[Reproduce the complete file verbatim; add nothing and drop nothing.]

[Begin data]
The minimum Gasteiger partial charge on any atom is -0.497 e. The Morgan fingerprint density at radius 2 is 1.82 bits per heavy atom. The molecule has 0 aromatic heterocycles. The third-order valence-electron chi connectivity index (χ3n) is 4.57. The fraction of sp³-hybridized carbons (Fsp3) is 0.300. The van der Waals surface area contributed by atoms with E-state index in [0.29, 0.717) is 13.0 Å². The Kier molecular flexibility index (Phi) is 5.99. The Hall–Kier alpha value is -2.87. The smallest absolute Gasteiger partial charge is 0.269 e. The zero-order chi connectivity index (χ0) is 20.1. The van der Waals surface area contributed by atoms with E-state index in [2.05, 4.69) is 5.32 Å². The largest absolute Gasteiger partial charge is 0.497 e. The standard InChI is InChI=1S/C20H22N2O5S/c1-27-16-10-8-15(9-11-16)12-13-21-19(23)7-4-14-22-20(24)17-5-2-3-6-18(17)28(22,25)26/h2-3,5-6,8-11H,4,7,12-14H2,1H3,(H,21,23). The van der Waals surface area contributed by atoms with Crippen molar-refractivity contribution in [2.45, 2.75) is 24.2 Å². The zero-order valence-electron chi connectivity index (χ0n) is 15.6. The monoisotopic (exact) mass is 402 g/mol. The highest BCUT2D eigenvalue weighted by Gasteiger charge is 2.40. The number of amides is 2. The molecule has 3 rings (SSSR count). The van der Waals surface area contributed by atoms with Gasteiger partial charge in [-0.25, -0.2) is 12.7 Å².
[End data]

The minimum Gasteiger partial charge on any atom is -0.497 e. The Morgan fingerprint density at radius 2 is 1.82 bits per heavy atom. The molecule has 0 aromatic heterocycles. The third-order valence-electron chi connectivity index (χ3n) is 4.57. The fraction of sp³-hybridized carbons (Fsp3) is 0.300. The van der Waals surface area contributed by atoms with E-state index in [0.29, 0.717) is 13.0 Å². The Kier molecular flexibility index (Phi) is 5.99. The Hall–Kier alpha value is -2.87. The smallest absolute Gasteiger partial charge is 0.269 e. The zero-order chi connectivity index (χ0) is 20.1. The van der Waals surface area contributed by atoms with E-state index in [2.05, 4.69) is 5.32 Å². The largest absolute Gasteiger partial charge is 0.497 e. The standard InChI is InChI=1S/C20H22N2O5S/c1-27-16-10-8-15(9-11-16)12-13-21-19(23)7-4-14-22-20(24)17-5-2-3-6-18(17)28(22,25)26/h2-3,5-6,8-11H,4,7,12-14H2,1H3,(H,21,23). The van der Waals surface area contributed by atoms with Crippen molar-refractivity contribution in [2.45, 2.75) is 24.2 Å². The zero-order valence-electron chi connectivity index (χ0n) is 15.6. The monoisotopic (exact) mass is 402 g/mol. The highest BCUT2D eigenvalue weighted by Gasteiger charge is 2.40. The number of amides is 2. The molecule has 3 rings (SSSR count). The van der Waals surface area contributed by atoms with Gasteiger partial charge in [-0.25, -0.2) is 12.7 Å².